“But the men that went up with him said, We be not able to go up against the people; for they are stronger than we. And they brought up an evil report of the land which they had searched unto the children of Israel, saying, The land, through which we have gone to search it, is a land that eateth up the inhabitants thereof; and all the people that we saw in it are men of a great stature. And there we saw the giants, the sons of Anak, which come of the giants: and we were in our own sight as grasshoppers, and so we were in their sight.” (Numbers 13:31-33)
Larry Walters always wanted to be a pilot, but eyesight only allowed him to be a mechanic in the Air Force. After retirement, he got an idea one day. At the Army Surplus store he bought a tank of helium and forty-five weather balloons. He strapped the balloons to his lawn chair which he had staked to the ground. Larry expected to drift slowly up for a few minutes, but when he cut the rope holding him to the ground, his chair shot up rapidly, finally leveling off at eleven thousand feet. Eventually a Coast Guard helicopter got a line to him and towed him to the ground and safety. When asked why he did it, he said, “A man can’t just sit around all his life.”
Numbers 13 – 14 tells the story of a people named Israel. They had come to a comfortable place at Kadesh Barnea where God provided them everything they needed. But now He was getting ready to call them out of their comfort zone.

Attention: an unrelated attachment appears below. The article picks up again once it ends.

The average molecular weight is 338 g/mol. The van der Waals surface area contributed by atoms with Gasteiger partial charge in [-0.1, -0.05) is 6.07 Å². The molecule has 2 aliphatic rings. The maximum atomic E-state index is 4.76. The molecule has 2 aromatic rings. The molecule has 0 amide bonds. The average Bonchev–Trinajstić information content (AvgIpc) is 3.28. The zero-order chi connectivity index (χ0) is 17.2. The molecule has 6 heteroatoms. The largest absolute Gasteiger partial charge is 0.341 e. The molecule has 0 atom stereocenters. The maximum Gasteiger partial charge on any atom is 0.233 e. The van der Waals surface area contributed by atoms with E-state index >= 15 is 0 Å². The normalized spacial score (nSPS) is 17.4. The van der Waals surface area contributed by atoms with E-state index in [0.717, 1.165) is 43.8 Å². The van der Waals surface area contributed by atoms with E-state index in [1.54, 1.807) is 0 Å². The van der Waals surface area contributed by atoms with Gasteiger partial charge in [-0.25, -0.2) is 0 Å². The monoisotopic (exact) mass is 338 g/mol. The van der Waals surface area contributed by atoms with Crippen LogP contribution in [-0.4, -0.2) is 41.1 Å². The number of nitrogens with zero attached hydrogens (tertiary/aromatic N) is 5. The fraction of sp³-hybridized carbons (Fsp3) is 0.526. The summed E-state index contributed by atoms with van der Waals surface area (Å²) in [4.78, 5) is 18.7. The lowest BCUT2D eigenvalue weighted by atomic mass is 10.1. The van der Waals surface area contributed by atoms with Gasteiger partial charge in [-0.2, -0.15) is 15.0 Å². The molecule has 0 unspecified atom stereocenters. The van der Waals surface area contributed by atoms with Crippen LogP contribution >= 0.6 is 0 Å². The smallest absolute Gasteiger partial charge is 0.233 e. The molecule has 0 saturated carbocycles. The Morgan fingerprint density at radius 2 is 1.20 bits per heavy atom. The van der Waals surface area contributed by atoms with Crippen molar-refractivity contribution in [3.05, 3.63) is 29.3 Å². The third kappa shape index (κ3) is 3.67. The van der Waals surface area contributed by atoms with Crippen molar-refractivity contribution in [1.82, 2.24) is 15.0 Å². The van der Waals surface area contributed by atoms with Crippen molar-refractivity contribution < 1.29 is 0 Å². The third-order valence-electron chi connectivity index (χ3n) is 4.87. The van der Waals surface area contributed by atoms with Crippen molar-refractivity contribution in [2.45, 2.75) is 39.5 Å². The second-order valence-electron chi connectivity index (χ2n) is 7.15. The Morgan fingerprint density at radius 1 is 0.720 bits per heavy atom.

The scripture passage makes it plain that it was God who sent was sending His children into the Promised Land. Not only that, but it was God who prepared what they would find when they got there. He had already created the blessings (a land that flowed with milk and honey) and the problems (giants in the land). God was in total control of this situation.
Israel’s first decision was to choose representatives to go in and spy out the land God was calling them to. At Moses’ direction, they were to investigate three things: What kind of people were they facing? (v.18) What kind of land were they entering? (v.19a) What kind of strongholds did they face? (v.19b).
There are several implications to see in this passage:
God is in control of the challenges He puts before us. Notice that verse two says, “the land …I am giving.” This is stated in the present tense even though Israel had not yet even entered the Promised Land. The principle here is simple and yet missed by so many Christians—we are called to do much for God, but He has already prepared the way for us to do all of those things. All we are called to do is to walk in obedience so God can accomplish those things in us through His power.